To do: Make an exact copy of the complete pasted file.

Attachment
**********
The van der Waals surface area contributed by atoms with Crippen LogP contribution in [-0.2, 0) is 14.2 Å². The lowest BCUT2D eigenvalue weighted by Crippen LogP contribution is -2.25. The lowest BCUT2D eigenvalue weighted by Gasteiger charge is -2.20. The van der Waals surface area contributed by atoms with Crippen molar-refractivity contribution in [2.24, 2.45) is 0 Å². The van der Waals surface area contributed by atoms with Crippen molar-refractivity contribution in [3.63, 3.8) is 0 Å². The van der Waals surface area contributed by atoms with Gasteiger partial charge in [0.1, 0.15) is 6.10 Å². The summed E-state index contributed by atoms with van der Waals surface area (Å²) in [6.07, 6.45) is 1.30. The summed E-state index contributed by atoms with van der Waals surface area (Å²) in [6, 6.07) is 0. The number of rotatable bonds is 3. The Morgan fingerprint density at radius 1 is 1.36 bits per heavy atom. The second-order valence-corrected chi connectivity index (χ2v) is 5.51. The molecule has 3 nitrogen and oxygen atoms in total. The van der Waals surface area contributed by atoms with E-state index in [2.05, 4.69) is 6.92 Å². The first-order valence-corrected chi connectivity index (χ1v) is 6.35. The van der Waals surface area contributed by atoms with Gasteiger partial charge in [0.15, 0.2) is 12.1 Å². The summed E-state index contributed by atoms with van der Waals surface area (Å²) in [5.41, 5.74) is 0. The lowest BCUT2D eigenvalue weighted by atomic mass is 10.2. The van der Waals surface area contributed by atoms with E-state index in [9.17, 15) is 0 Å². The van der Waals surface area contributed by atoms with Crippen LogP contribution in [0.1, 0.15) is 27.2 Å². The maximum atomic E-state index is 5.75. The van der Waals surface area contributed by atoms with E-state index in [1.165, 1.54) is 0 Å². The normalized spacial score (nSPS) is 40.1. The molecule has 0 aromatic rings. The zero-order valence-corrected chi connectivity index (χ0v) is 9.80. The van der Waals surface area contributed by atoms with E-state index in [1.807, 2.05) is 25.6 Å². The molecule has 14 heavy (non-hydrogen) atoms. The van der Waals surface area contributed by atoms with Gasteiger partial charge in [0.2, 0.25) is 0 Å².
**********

The van der Waals surface area contributed by atoms with Crippen LogP contribution in [-0.2, 0) is 14.2 Å². The lowest BCUT2D eigenvalue weighted by Crippen LogP contribution is -2.25. The lowest BCUT2D eigenvalue weighted by Gasteiger charge is -2.20. The van der Waals surface area contributed by atoms with Crippen molar-refractivity contribution in [2.24, 2.45) is 0 Å². The van der Waals surface area contributed by atoms with Crippen molar-refractivity contribution in [3.63, 3.8) is 0 Å². The van der Waals surface area contributed by atoms with Gasteiger partial charge in [0.1, 0.15) is 6.10 Å². The summed E-state index contributed by atoms with van der Waals surface area (Å²) in [6.07, 6.45) is 1.30. The summed E-state index contributed by atoms with van der Waals surface area (Å²) in [6, 6.07) is 0. The number of rotatable bonds is 3. The Morgan fingerprint density at radius 1 is 1.36 bits per heavy atom. The second-order valence-corrected chi connectivity index (χ2v) is 5.51. The molecule has 3 nitrogen and oxygen atoms in total. The van der Waals surface area contributed by atoms with E-state index in [2.05, 4.69) is 6.92 Å². The first-order valence-corrected chi connectivity index (χ1v) is 6.35. The van der Waals surface area contributed by atoms with Gasteiger partial charge in [0.15, 0.2) is 12.1 Å². The summed E-state index contributed by atoms with van der Waals surface area (Å²) in [5.41, 5.74) is 0. The lowest BCUT2D eigenvalue weighted by atomic mass is 10.2. The van der Waals surface area contributed by atoms with E-state index in [9.17, 15) is 0 Å². The van der Waals surface area contributed by atoms with Crippen LogP contribution in [0.1, 0.15) is 27.2 Å². The maximum atomic E-state index is 5.75. The van der Waals surface area contributed by atoms with E-state index in [1.165, 1.54) is 0 Å². The normalized spacial score (nSPS) is 40.1. The molecule has 0 aromatic rings. The zero-order valence-corrected chi connectivity index (χ0v) is 9.80. The van der Waals surface area contributed by atoms with E-state index in [1.807, 2.05) is 25.6 Å². The molecule has 14 heavy (non-hydrogen) atoms. The van der Waals surface area contributed by atoms with Gasteiger partial charge in [0.2, 0.25) is 0 Å².